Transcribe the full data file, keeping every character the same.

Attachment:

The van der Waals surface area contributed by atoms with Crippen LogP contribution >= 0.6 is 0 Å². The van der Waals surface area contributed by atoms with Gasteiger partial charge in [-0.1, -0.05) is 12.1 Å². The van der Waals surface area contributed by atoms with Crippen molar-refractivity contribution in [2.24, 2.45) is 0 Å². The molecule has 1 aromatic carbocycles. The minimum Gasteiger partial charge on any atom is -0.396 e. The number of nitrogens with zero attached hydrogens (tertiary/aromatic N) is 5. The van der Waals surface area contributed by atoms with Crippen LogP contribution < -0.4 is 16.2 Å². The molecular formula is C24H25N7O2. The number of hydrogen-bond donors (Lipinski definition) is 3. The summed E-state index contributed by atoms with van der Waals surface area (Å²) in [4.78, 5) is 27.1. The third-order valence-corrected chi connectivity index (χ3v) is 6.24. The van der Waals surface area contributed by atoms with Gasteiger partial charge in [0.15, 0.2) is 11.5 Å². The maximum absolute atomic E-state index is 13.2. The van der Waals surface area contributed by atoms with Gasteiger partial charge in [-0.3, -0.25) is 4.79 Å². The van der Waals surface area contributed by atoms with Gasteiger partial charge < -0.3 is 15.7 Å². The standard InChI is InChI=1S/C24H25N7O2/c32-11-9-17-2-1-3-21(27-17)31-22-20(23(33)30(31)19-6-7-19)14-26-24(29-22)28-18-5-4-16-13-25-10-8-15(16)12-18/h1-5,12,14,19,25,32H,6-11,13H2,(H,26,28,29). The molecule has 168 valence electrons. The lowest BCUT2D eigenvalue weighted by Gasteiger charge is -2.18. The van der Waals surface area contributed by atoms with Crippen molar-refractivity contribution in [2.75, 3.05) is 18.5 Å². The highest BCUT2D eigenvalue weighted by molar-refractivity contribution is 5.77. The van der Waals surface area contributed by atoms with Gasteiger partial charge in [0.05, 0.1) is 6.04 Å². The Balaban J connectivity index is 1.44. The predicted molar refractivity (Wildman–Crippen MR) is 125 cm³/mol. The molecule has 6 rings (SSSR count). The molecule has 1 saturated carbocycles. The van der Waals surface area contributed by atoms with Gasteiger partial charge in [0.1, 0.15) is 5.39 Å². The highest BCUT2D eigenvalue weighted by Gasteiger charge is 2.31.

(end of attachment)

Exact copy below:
The van der Waals surface area contributed by atoms with Crippen LogP contribution >= 0.6 is 0 Å². The van der Waals surface area contributed by atoms with Gasteiger partial charge in [-0.1, -0.05) is 12.1 Å². The van der Waals surface area contributed by atoms with Crippen molar-refractivity contribution in [2.24, 2.45) is 0 Å². The molecule has 1 aromatic carbocycles. The minimum Gasteiger partial charge on any atom is -0.396 e. The number of nitrogens with zero attached hydrogens (tertiary/aromatic N) is 5. The van der Waals surface area contributed by atoms with Crippen LogP contribution < -0.4 is 16.2 Å². The molecular formula is C24H25N7O2. The number of hydrogen-bond donors (Lipinski definition) is 3. The summed E-state index contributed by atoms with van der Waals surface area (Å²) in [4.78, 5) is 27.1. The third-order valence-corrected chi connectivity index (χ3v) is 6.24. The van der Waals surface area contributed by atoms with Gasteiger partial charge in [0.15, 0.2) is 11.5 Å². The maximum absolute atomic E-state index is 13.2. The van der Waals surface area contributed by atoms with Gasteiger partial charge in [-0.3, -0.25) is 4.79 Å². The van der Waals surface area contributed by atoms with Gasteiger partial charge < -0.3 is 15.7 Å². The standard InChI is InChI=1S/C24H25N7O2/c32-11-9-17-2-1-3-21(27-17)31-22-20(23(33)30(31)19-6-7-19)14-26-24(29-22)28-18-5-4-16-13-25-10-8-15(16)12-18/h1-5,12,14,19,25,32H,6-11,13H2,(H,26,28,29). The molecule has 168 valence electrons. The lowest BCUT2D eigenvalue weighted by Gasteiger charge is -2.18. The van der Waals surface area contributed by atoms with Crippen molar-refractivity contribution in [2.75, 3.05) is 18.5 Å². The highest BCUT2D eigenvalue weighted by molar-refractivity contribution is 5.77. The van der Waals surface area contributed by atoms with Gasteiger partial charge in [0.05, 0.1) is 6.04 Å². The Balaban J connectivity index is 1.44. The predicted molar refractivity (Wildman–Crippen MR) is 125 cm³/mol. The molecule has 6 rings (SSSR count). The molecule has 1 saturated carbocycles. The van der Waals surface area contributed by atoms with Gasteiger partial charge in [0.1, 0.15) is 5.39 Å². The highest BCUT2D eigenvalue weighted by Gasteiger charge is 2.31.